This week’s Hubble Picture of the Week is a view of the stunning and unusual Messier 62 cluster in the constellation of Ophiuchus.
A globular cluster is a group of thousands of stars which are bound together by gravity, and which move across the sky as one group. The strong gravity means that most such clusters are perfectly spherical, like the neat and orderly Messier 3 or Messier 28 clusters.
But in the case of Messier 62, we see something different. The cluster is warped, with a long tail of stars which stretch out to one side to form a shape like a comet and its tail. It is thought that this distortion is due to Messier 62’s close proximity to the center of the galaxy, where strong gravitational forces from outside the cluster create tidal forces which pull some of the cluster toward the center.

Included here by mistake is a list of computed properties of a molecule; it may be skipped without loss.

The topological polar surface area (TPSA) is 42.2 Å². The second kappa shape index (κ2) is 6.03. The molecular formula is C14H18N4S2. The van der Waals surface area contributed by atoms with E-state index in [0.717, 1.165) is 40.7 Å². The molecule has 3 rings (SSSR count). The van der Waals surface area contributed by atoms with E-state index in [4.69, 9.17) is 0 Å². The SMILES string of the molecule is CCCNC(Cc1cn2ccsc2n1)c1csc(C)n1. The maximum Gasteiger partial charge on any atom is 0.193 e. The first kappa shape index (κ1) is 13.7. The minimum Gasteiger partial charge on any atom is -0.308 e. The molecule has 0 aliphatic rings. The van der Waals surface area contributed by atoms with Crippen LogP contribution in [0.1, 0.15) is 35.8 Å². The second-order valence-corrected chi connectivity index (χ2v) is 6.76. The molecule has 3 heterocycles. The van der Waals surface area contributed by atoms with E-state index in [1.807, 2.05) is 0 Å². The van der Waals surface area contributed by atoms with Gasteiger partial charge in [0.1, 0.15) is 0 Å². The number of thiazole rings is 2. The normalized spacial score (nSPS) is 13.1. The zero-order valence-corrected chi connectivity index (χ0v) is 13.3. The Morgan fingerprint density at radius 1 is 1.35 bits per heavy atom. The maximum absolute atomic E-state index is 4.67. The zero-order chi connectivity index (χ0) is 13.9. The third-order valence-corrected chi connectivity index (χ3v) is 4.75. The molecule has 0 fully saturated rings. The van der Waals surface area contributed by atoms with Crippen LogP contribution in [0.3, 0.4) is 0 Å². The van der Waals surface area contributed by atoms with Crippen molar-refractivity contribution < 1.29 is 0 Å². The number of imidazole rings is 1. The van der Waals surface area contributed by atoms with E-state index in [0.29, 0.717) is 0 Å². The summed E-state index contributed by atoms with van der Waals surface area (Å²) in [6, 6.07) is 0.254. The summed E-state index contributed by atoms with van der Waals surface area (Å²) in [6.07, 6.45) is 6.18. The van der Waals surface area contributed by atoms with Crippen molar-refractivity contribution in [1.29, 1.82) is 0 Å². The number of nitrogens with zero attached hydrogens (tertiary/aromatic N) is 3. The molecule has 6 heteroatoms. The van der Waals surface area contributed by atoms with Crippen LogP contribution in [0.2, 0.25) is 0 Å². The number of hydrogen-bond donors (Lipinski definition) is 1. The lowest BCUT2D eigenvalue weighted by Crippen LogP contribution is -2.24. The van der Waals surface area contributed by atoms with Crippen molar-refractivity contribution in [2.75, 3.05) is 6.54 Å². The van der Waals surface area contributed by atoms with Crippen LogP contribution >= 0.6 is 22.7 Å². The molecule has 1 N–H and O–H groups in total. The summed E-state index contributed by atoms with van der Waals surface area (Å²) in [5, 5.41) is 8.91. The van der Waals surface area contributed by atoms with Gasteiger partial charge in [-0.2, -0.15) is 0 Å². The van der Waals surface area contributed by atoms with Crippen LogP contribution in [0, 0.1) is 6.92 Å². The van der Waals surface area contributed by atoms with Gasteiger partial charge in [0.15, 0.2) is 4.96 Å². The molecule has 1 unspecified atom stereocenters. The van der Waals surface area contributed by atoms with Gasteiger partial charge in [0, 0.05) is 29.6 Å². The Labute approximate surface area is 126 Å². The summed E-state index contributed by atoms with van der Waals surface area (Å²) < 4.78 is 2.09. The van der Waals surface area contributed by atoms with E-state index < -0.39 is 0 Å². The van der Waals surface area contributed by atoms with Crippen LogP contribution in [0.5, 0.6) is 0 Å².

Another noteworthy feature of Messier 62 is how dense it is. Most clusters are more dense in their centers, where many stars are grouped tightly together. But Messier 62 is even more dense than most, with a total mass that is nearly a million times the mass of our Sun. The number of stars close to each other in its center means that there are regularly dramatic events like mergers of two stars happening in this cluster.
An even more dramatic event is the formation of a black hole within the cluster. Astronomers previously believed that when an older star in a globular cluster collapsed and died, that if it formed a black hole it would quickly be ejected out of the cluster due to interactions with other stars. But then they started spotting black holes within globular clusters in other galaxies.
In 2013, a team from the National Radio Astronomy Observatory discovered a black hole in a globular cluster right here in the Milky Way, showing that black holes could survive within a cluster. And the cluster in which the black hole was spotted was none other than Messier 62. Further, it is hypothesized that Messier 62 may be host to a rarely-spotted intermediate mass black hole, but more research is required to confirm this.